In the early part of the 1900s, cars all had 6 volt systems. Back then a 6 volt system was perfectly capable of powering the starter, lights and other accessories that the cars and trucks of the time had in them. Things changed in the 1950s, though.
In the 1950s, Detroit started the power accessory revolution. Things like power windows, power seats, power antennas, radios, air conditioning and other accessories all started to appear. Unfortunately, this caused a problem for engineers who were taxed with the task of designing an electrical system that could power all these accessories.
The solution came from General Motors who in 1954 offered a 12 volt system in their Cadillac Series 62 models. The rest of the American car industry quickly followed suit and soon every passenger car and truck made had a 12 volt electrical system. The results were significant. Ken Garff Used in West Valley City, UT tells us that vehicles with 12 volt systems started faster and multiple accessories, like the radio and AC could be used at the same time.
As the number of automotive gadgets climbs, however, the industry is wondering what to do. Today’s cars offer a buffet of new electronic technology and car engines themselves, which traditionally used little electrical power, now have lots of electrically powered components.
So, wouldn’t a simple solution be to just beef up the existing 12 Volt system? Let’s do a little math and see how it all adds up. Take all the power consumed by all the electrical accessories in a new car-the power windows, the defroster, the heated seats-and the total will probably be between some 1.5 and 2.0 kilowatts. To supply 2.0 kilowatts of power, a standard alternator must be capable of churning out more than 140 amps. Not a problem, especially with the new water-cooled designs. But size up a 14-volt alternator to feed the 3.0 kilowatts of power expected in cars built later this decade, and you’re looking at 200 amps. This is an entirely different matter because wiring that is capable of carrying 200 amps is extremely thick and expensive.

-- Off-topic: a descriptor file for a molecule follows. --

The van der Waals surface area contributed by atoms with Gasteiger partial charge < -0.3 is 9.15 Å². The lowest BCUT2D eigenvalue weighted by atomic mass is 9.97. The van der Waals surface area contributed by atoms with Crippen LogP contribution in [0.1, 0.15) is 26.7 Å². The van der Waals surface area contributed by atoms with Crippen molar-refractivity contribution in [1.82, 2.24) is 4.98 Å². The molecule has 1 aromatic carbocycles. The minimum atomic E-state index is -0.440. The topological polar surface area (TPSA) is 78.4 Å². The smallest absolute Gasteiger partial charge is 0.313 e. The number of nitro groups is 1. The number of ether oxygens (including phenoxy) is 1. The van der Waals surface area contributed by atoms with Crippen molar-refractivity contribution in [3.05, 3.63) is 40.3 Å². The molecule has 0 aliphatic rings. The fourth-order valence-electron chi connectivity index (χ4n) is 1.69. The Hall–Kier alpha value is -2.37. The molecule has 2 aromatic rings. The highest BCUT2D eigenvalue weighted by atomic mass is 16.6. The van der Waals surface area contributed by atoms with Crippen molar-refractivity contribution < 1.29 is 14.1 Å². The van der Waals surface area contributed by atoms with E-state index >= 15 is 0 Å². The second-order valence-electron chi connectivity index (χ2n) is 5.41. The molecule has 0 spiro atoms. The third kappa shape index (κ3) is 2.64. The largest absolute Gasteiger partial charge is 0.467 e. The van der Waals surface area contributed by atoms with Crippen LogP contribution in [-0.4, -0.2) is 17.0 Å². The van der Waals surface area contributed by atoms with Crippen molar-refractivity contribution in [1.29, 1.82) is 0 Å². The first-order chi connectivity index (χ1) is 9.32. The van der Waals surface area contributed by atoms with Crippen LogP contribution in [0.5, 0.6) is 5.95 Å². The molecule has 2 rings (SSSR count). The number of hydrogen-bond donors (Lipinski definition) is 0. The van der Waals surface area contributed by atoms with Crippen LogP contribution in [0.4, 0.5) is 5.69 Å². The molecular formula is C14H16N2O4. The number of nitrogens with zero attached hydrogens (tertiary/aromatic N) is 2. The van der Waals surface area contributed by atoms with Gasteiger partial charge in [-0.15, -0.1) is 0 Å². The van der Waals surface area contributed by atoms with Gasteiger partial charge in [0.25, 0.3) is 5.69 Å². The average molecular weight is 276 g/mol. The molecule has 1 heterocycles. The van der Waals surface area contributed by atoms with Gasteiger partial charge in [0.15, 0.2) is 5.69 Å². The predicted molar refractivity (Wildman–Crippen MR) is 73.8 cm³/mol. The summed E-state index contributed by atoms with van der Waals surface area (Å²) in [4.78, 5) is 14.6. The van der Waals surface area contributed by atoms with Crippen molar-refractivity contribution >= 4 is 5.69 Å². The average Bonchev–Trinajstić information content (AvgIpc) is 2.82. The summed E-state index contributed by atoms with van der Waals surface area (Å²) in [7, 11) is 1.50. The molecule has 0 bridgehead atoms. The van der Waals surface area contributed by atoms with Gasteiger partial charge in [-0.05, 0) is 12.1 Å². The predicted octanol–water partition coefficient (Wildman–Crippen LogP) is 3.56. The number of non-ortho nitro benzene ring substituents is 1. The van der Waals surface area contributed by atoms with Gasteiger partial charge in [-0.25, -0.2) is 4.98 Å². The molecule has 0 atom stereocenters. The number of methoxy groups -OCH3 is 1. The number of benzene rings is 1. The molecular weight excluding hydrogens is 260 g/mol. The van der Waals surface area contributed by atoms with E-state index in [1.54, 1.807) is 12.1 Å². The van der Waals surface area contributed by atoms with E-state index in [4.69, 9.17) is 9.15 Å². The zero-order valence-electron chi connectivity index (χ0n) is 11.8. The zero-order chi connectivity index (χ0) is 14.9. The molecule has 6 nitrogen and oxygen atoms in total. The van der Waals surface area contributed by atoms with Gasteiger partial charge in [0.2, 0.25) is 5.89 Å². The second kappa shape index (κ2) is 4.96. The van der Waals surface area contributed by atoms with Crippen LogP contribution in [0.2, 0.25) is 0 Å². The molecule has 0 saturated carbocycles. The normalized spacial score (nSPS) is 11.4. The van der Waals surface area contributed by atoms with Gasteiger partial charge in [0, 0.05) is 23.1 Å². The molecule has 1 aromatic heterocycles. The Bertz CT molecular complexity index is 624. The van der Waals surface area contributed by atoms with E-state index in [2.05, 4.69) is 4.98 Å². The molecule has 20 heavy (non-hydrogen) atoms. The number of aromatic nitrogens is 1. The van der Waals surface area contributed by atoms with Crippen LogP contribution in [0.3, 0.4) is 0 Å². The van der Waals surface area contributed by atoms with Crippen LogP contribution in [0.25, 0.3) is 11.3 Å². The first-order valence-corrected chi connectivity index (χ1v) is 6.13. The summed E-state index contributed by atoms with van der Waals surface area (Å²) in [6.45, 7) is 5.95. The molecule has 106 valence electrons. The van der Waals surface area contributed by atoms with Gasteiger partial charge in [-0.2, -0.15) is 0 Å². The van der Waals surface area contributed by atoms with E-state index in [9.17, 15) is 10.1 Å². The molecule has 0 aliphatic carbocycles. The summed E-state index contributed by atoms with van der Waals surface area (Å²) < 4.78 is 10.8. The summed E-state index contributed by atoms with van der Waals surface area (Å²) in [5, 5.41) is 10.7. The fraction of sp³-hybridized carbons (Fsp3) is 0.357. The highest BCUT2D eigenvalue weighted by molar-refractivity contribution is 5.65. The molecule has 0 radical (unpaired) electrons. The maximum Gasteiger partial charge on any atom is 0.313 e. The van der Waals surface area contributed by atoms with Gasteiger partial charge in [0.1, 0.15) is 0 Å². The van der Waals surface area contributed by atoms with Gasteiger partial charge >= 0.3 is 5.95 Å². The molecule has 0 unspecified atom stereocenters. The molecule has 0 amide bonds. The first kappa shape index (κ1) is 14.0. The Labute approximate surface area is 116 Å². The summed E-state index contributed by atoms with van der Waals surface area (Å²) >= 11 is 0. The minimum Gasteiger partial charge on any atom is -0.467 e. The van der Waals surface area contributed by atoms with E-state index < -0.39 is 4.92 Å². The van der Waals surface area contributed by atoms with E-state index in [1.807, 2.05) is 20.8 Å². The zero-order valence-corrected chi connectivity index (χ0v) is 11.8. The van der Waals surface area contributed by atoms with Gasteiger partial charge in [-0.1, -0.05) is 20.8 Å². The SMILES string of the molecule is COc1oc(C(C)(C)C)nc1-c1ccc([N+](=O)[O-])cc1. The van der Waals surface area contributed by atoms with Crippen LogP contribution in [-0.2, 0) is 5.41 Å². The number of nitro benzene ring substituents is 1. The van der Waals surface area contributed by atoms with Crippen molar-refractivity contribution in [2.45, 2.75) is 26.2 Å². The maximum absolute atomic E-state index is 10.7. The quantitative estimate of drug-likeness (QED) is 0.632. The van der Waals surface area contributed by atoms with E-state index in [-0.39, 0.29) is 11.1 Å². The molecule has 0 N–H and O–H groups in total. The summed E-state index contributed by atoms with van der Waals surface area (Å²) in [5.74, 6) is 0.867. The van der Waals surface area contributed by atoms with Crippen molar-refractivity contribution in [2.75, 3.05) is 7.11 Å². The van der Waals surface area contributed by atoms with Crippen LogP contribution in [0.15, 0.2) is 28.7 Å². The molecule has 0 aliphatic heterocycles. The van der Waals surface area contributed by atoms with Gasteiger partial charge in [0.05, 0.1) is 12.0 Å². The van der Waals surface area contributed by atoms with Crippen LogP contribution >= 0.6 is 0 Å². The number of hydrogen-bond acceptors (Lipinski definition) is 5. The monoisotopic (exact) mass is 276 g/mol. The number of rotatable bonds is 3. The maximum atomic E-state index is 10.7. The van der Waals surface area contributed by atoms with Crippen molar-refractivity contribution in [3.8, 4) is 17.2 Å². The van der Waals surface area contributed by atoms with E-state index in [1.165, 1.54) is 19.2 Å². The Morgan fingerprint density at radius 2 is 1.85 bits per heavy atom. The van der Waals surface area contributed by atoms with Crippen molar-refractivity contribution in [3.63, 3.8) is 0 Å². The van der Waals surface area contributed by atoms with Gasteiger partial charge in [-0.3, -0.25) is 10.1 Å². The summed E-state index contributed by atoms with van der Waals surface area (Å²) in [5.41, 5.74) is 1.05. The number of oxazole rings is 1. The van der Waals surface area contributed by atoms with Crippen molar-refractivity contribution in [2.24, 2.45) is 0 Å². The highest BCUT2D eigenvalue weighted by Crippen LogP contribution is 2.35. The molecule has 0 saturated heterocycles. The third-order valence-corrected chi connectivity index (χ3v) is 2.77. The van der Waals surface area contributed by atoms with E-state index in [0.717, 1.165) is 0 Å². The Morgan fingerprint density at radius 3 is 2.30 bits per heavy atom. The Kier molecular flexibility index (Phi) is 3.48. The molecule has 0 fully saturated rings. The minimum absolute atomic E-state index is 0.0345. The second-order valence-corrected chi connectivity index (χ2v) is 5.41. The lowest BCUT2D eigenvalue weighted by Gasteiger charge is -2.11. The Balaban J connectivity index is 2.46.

So to drop the cable and alternator size issues, one simply needs to increase the voltage of the system. The number being thrown around currently is 36 volts. 36 volt systems would be just about right to power the complex demands of today’s automobiles and provide plenty of reserve for the future.
That being said, the car companies are hesitant to switch to 36 volts. There are some downsides. Electrical components will corrode more quickly and potential arcing are two major reliability issues. Plus, many devices in an automobile just prefer fewer volts. Light-bulb filaments, for example, grow too long and flimsy if designed to handle more than 12 volts and smaller, low-amp electric motors must be wound with special extra-thin wire that increases cost.
So, today we have a wait-and-see thing going on. Several manufacturers are experimenting with 36 volt systems but none have decided to go into production yet.